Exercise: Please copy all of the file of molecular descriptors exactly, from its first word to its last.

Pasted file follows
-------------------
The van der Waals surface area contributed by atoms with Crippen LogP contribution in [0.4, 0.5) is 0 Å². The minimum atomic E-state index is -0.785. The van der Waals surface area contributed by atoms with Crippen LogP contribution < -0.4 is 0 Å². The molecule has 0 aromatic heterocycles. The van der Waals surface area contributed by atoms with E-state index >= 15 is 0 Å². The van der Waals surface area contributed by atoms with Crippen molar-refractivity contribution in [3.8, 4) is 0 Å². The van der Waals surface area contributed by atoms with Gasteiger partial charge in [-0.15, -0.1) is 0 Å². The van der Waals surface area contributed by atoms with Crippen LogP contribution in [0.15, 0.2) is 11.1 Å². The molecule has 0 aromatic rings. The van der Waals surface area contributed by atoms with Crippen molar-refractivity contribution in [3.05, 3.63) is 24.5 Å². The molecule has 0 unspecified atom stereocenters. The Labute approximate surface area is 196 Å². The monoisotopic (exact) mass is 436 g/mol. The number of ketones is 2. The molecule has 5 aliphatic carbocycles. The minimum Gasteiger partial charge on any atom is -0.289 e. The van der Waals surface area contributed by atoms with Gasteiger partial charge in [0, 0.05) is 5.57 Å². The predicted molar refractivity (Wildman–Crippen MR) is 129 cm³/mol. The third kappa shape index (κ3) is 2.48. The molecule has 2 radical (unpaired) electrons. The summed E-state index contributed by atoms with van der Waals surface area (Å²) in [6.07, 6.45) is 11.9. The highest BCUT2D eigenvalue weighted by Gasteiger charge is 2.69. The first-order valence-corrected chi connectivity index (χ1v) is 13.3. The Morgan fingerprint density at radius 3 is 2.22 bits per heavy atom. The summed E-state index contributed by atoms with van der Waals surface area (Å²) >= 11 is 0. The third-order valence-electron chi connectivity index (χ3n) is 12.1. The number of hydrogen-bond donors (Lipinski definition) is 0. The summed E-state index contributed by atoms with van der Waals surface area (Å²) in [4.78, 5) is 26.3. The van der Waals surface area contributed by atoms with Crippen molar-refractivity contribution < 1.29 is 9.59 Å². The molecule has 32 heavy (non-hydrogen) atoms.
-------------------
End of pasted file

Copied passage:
The van der Waals surface area contributed by atoms with Crippen LogP contribution in [0.4, 0.5) is 0 Å². The minimum atomic E-state index is -0.785. The van der Waals surface area contributed by atoms with Crippen LogP contribution < -0.4 is 0 Å². The molecule has 0 aromatic heterocycles. The van der Waals surface area contributed by atoms with E-state index >= 15 is 0 Å². The van der Waals surface area contributed by atoms with Crippen molar-refractivity contribution in [3.8, 4) is 0 Å². The van der Waals surface area contributed by atoms with Gasteiger partial charge in [-0.15, -0.1) is 0 Å². The van der Waals surface area contributed by atoms with Crippen LogP contribution in [0.15, 0.2) is 11.1 Å². The molecule has 0 aromatic rings. The van der Waals surface area contributed by atoms with Crippen molar-refractivity contribution in [3.05, 3.63) is 24.5 Å². The molecule has 0 unspecified atom stereocenters. The Labute approximate surface area is 196 Å². The monoisotopic (exact) mass is 436 g/mol. The number of ketones is 2. The molecule has 5 aliphatic carbocycles. The minimum Gasteiger partial charge on any atom is -0.289 e. The van der Waals surface area contributed by atoms with Gasteiger partial charge in [0, 0.05) is 5.57 Å². The predicted molar refractivity (Wildman–Crippen MR) is 129 cm³/mol. The third kappa shape index (κ3) is 2.48. The molecule has 2 radical (unpaired) electrons. The summed E-state index contributed by atoms with van der Waals surface area (Å²) in [6.07, 6.45) is 11.9. The highest BCUT2D eigenvalue weighted by Gasteiger charge is 2.69. The first-order valence-corrected chi connectivity index (χ1v) is 13.3. The Morgan fingerprint density at radius 3 is 2.22 bits per heavy atom. The summed E-state index contributed by atoms with van der Waals surface area (Å²) >= 11 is 0. The third-order valence-electron chi connectivity index (χ3n) is 12.1. The number of hydrogen-bond donors (Lipinski definition) is 0. The summed E-state index contributed by atoms with van der Waals surface area (Å²) in [4.78, 5) is 26.3. The van der Waals surface area contributed by atoms with Crippen molar-refractivity contribution < 1.29 is 9.59 Å². The molecule has 32 heavy (non-hydrogen) atoms.